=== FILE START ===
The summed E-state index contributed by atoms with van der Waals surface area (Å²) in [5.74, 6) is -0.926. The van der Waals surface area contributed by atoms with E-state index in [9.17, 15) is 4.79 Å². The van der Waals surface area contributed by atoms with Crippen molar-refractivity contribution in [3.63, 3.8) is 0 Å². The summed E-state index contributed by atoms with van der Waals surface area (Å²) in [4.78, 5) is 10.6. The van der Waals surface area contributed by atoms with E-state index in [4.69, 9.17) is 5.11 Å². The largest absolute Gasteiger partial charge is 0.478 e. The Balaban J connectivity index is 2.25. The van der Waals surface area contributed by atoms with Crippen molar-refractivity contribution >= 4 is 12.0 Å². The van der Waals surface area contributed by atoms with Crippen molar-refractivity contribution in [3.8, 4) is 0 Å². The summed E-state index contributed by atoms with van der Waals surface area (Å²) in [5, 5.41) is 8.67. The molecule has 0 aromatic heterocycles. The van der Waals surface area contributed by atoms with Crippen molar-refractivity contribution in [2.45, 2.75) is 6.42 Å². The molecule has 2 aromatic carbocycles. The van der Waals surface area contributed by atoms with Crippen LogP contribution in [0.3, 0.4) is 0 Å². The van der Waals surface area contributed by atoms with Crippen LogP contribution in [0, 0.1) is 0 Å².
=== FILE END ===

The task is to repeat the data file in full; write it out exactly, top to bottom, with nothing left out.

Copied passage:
The summed E-state index contributed by atoms with van der Waals surface area (Å²) in [5.74, 6) is -0.926. The van der Waals surface area contributed by atoms with E-state index in [9.17, 15) is 4.79 Å². The van der Waals surface area contributed by atoms with Crippen molar-refractivity contribution in [3.63, 3.8) is 0 Å². The summed E-state index contributed by atoms with van der Waals surface area (Å²) in [4.78, 5) is 10.6. The van der Waals surface area contributed by atoms with E-state index in [4.69, 9.17) is 5.11 Å². The largest absolute Gasteiger partial charge is 0.478 e. The Balaban J connectivity index is 2.25. The van der Waals surface area contributed by atoms with Crippen molar-refractivity contribution >= 4 is 12.0 Å². The van der Waals surface area contributed by atoms with Crippen molar-refractivity contribution in [3.8, 4) is 0 Å². The summed E-state index contributed by atoms with van der Waals surface area (Å²) in [5, 5.41) is 8.67. The molecule has 0 aromatic heterocycles. The van der Waals surface area contributed by atoms with Crippen molar-refractivity contribution in [2.45, 2.75) is 6.42 Å². The molecule has 2 aromatic carbocycles. The van der Waals surface area contributed by atoms with Crippen LogP contribution in [0.3, 0.4) is 0 Å². The van der Waals surface area contributed by atoms with Crippen LogP contribution in [0, 0.1) is 0 Å².